My 10-year-old granddaughter, Alexis (Lexie) James was an avid softball player. In July 2007, she was invited, by a close friend of our family, to play in a softball tournament in Savannah Georgia. They lived in Greenville South Carolina and had a 10-year-old daughter that also loved softball. She was one of Lexie’s best friends.
Our family friend was a contractor and had a 15-passenger van that he used primarily for his work, but also used it to transport his family and friends to special events such as the softball tournament. It was a 1994 Dodge former “church van” that he had bought from his church. He left Greenville with his family and Lexie in the morning of July 17. They were traveling on I-26 … the weather was clear; the roads were dry … all was good.
Just south of Columbia South Carolina the left rear tire suddenly lost its tread causing the van to go out of control. It went off the highway and rolled several times. Even though Lexie was wearing her seat belt (a lap belt), she was ejected and killed. All others in the van survived.
Pictured below is the van Lexie was riding in and the tire that caused the crash
After her accident I began researching 15-passenger van and tire safety. When Dodge and Ford introduced these vans in the 70’s they simply took their existing utility/panel van, kept the same track width and wheelbase, and installed an extended body with seating for 15 occupants. This resulted in a significant overhang beyond the rear axle, a high center of gravity and high loading on the rear tires. This caused stability issues and a high propensity for rollover. Also, due to its seating capacity and gross vehicular weight it fell into a federal regulatory abyss … above the regulatory limit for passenger vehicles, but under the regulatory requirement for buses. Thus, it was exempt from most federal safety standards as they applied to passenger vehicles and buses.
This began changing in the early 2000’s when the National Highway Traffic Safety Administration (NHTSA) expanded many federal safety standards to include 15-passenger vans. In addition, a number of new standards were established. These were in place for all new 15-passenger vans by Model Year 2006. This was all good, but unfortunately by that time there were over 500,000 pre-2006 15-passenger vans in use without the various safety features.
Tires were another issue. The tire that failed on the van in Lexie’s accident was 13 years old. It was the original spare that was put on the van at a tire dealership just prior to the trip with no mention of the tire’s age and possible danger. Seems at the time there was no agreement within the tire industry as to how old is too old. NHTSA began studying the issue in the early 2000’s but had not yet reached a conclusion.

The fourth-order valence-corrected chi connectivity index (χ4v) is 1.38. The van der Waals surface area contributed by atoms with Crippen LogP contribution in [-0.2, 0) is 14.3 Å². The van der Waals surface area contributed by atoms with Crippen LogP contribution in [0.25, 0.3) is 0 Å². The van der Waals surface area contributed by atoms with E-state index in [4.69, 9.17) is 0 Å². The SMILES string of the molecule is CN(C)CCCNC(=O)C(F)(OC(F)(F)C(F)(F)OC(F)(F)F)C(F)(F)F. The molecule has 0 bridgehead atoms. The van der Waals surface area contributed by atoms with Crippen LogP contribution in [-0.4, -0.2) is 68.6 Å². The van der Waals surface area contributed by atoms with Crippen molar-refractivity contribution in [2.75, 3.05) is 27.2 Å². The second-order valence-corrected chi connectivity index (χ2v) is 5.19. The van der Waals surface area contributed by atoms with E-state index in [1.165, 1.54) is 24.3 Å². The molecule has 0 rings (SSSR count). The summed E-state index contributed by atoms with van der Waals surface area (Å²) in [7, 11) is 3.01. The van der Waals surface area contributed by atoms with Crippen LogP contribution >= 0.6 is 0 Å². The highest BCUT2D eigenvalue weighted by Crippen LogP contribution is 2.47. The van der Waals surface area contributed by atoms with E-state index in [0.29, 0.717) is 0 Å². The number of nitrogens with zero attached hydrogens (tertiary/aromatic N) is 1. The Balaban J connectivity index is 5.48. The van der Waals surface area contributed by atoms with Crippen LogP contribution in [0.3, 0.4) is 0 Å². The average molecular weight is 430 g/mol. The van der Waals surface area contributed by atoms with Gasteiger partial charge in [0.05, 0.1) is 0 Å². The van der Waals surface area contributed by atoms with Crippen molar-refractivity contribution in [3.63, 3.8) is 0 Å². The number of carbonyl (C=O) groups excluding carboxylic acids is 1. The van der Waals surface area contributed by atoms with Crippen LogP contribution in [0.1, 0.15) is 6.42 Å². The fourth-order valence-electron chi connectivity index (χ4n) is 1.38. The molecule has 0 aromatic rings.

Over the years we’ve worked to try to improve the federal safety rules and regulations as they apply to 15- passenger vans and passenger vehicle tires including tire “aging”. We’ve worked with NHTSA, NTSB, IIHS, GHSA, the House Sub-committee on Highways & Transit, a number of motor vehicle insurance companies, various church organizations, and a few other safety advocates and consultants. Held numerous meetings and wrote numerous papers with recommendations. We plan to continue this in 2019.
We’ve also tried to increase public awareness of the dangers on 15-passenger vans … and “over age” tires. We tried to get to the end user … the motoring public that operate and/or ride in these vans. We’ve tried to get copies of our recommended “15-Passenger Van Safety Guidelines” into their hands.
In recent years, occupant fatalities in 15-passenger vans involved in fatal crashes are approximately half of what they were prior to 2005. This is a good thing, but over the last 5 years or so fatalities changed very little. We are now trying to generate renewed public interest in 15-passenger van and tire safety to further reduce the annual death rate in these vehicles. We need to get our safety guidelines into the hands of those that operate or ride in these vans. That is our primary goal for 2019.
Roderick Koehler (Lexie’s Grandpa)
American Center for Van and Tire Safety